This is one glass house you won’t want to throw stones in. Chihuly Garden and Glass, an exhibition showcasing the prolific works of world renowned glass sculptor and Washington native Dale Chihuly, opened May 21 at the Seattle Center.
Spread over 1.5 acres of exhibition space, the collection is the most comprehensive display of Chihuly’s artwork ever assembled. The centerpiece of the show is the Glasshouse, a soaring glass and steel structure which houses a 1,400 piece, 100-foot long glass sculpture that hangs in midair. Surrounding the Glasshouse are the gardens, an outdoor exhibit of Chihuly’s installations. This includes his Sun, a swirling mass of yellow and orange glass that rests on a bed of black grass.
The indoor space features Chihuly’s smaller works like the Glass Forests, made up of slender glass lines that curls like the stems of budding plants, the Sealife Room, which recreates marine animals as ethereal glass sculptures, and the Mille Fiori, a garden made up of twisting glass flowers. Entry into the exhibit costs $19 for adults, with discounts for seniors and children.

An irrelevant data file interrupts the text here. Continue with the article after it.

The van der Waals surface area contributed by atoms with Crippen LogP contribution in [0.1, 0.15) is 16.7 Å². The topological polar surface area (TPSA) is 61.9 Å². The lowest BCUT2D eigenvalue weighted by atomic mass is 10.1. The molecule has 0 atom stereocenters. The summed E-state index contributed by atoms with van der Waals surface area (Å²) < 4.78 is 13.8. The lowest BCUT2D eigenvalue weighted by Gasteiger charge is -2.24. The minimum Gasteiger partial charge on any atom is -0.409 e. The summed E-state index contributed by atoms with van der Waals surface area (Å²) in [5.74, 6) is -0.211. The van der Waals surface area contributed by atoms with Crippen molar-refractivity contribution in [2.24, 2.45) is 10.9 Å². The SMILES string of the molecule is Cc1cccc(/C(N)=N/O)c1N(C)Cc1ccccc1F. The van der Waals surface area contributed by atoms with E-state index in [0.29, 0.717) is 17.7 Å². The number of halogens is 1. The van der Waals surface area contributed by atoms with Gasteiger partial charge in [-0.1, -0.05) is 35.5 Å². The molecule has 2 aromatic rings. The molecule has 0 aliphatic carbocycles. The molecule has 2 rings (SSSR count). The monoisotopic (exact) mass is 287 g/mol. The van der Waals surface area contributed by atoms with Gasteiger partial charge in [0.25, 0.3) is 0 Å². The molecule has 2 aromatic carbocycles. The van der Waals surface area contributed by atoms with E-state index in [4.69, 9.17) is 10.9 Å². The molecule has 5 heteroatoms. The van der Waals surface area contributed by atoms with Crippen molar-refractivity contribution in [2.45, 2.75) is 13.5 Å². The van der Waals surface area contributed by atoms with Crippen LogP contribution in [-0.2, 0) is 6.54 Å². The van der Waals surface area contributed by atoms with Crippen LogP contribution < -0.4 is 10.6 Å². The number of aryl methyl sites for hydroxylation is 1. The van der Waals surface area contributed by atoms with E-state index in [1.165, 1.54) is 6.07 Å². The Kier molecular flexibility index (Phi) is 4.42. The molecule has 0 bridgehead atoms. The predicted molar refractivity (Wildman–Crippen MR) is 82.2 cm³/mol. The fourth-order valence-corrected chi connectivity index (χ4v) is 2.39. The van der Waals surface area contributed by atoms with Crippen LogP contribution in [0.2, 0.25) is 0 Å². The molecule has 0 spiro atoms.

The show is part of Next Fifty, an arts and performance fair celebrating the 50th anniversary of Seattle Center, home of the 1962 World’s Fair. In addition to Chihuly’s works, the event also plays host to the Seattle International Film Festival, which presents a series of films and discussions related to the city’s plans for the next 50 years, a public showing of the opera Madame Butterfly, and the first ever Seattle Science Festival. The latter will offer science and technology-related exhibits, experiments, demonstrations, and games for people of all ages.
With everything from glass sculptures to films and opera to science, Seattle’s next fifty years are cause for excitement.